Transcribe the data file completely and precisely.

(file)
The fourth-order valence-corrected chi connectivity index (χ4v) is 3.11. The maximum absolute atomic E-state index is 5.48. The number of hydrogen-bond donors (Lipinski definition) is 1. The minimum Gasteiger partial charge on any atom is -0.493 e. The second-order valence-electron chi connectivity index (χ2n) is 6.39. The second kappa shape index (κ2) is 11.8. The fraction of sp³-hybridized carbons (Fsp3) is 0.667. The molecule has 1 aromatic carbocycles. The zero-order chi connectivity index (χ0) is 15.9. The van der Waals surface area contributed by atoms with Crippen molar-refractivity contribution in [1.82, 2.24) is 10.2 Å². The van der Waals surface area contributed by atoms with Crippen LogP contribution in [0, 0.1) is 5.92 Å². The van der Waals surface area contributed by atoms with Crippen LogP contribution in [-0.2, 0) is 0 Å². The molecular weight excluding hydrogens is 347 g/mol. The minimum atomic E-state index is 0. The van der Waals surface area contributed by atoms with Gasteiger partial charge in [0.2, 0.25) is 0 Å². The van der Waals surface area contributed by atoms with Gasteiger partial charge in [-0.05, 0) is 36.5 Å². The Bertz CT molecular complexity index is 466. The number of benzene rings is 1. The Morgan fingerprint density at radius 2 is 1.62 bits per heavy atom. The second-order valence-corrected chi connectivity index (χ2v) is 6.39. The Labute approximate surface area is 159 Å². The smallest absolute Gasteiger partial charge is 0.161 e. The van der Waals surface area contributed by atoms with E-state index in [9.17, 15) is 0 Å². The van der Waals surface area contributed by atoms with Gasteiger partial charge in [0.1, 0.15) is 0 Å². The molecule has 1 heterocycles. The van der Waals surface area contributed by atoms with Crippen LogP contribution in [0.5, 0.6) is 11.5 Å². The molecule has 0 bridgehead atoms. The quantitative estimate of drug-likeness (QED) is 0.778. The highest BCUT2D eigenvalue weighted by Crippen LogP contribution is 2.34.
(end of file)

The fourth-order valence-corrected chi connectivity index (χ4v) is 3.11. The maximum absolute atomic E-state index is 5.48. The number of hydrogen-bond donors (Lipinski definition) is 1. The minimum Gasteiger partial charge on any atom is -0.493 e. The second-order valence-electron chi connectivity index (χ2n) is 6.39. The second kappa shape index (κ2) is 11.8. The fraction of sp³-hybridized carbons (Fsp3) is 0.667. The molecule has 1 aromatic carbocycles. The zero-order chi connectivity index (χ0) is 15.9. The van der Waals surface area contributed by atoms with Crippen molar-refractivity contribution in [1.82, 2.24) is 10.2 Å². The van der Waals surface area contributed by atoms with Crippen LogP contribution in [0, 0.1) is 5.92 Å². The van der Waals surface area contributed by atoms with Crippen LogP contribution in [-0.2, 0) is 0 Å². The molecular weight excluding hydrogens is 347 g/mol. The minimum atomic E-state index is 0. The van der Waals surface area contributed by atoms with Gasteiger partial charge in [0.2, 0.25) is 0 Å². The van der Waals surface area contributed by atoms with Gasteiger partial charge in [-0.05, 0) is 36.5 Å². The Bertz CT molecular complexity index is 466. The number of benzene rings is 1. The Morgan fingerprint density at radius 2 is 1.62 bits per heavy atom. The second-order valence-corrected chi connectivity index (χ2v) is 6.39. The Labute approximate surface area is 159 Å². The smallest absolute Gasteiger partial charge is 0.161 e. The van der Waals surface area contributed by atoms with E-state index in [9.17, 15) is 0 Å². The van der Waals surface area contributed by atoms with Gasteiger partial charge in [0.1, 0.15) is 0 Å². The molecule has 1 heterocycles. The van der Waals surface area contributed by atoms with Crippen LogP contribution in [0.5, 0.6) is 11.5 Å². The molecule has 0 bridgehead atoms. The quantitative estimate of drug-likeness (QED) is 0.778. The highest BCUT2D eigenvalue weighted by Crippen LogP contribution is 2.34.